P&G streamlined its offerings during the early days of the pandemic in order to strengthen its supply chain, and most retailers are still welcoming this SKU rationalization, Neil Saunders, GlobalData managing director of retail told CGT, thanks to the efficiency it’s creating in all areas of the business.
He noted, however, that big brands trimming their lines is indeed creating space for retailers to do more with their private-label brands, as well as with smaller, innovative suppliers.
“There is, arguably, too much choice across most areas of retail, and this can be confusing for consumers,” said Saunders. “While no retailer wants to be in a position where choice is severely limited, they do want to present a comprehendible and relevant assortment.”
Moeller acknowledged differing dynamics depending upon the market, but said the company’s supply chain is positioning it well to serve its retail partners.
“It's early days. We're still working through, as are [retailers], the demand and supply dynamics,” Moeller said. “But I really think our position has been strengthened as a result of the experience and the response that we've all been working on.”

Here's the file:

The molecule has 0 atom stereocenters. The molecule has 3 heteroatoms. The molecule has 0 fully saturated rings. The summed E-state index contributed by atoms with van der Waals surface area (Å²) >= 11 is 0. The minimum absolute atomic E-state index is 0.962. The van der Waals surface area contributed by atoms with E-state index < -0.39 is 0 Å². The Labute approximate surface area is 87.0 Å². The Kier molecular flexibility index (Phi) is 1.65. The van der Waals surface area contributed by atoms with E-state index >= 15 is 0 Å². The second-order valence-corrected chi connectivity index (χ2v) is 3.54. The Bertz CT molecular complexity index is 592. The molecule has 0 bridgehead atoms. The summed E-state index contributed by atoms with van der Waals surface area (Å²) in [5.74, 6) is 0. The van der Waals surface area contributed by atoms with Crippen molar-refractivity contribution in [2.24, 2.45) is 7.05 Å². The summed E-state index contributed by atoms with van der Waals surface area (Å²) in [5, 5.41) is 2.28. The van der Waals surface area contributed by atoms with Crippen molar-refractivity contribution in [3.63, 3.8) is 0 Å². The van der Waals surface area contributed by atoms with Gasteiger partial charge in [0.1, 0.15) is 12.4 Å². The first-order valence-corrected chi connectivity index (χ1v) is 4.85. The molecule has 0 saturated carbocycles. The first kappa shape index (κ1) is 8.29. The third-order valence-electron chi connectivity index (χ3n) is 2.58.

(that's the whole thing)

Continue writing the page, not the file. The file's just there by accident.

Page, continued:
Indeed, while retailers have had to manage inventory issues throughout 2020, including out-of-stocks for much of the year in some categories, very little was caused by SKU rationalization, Saunders said.
“It can, unless planned over a period of time, leave small gaps on retail shelves while retailers work out what to replace the discontinued lines with,” he noted. “This is also a big period of disruption in terms of consumer buying behavior, so assessing the true impact of rationalization may not be possible until we go back to a period of normality.”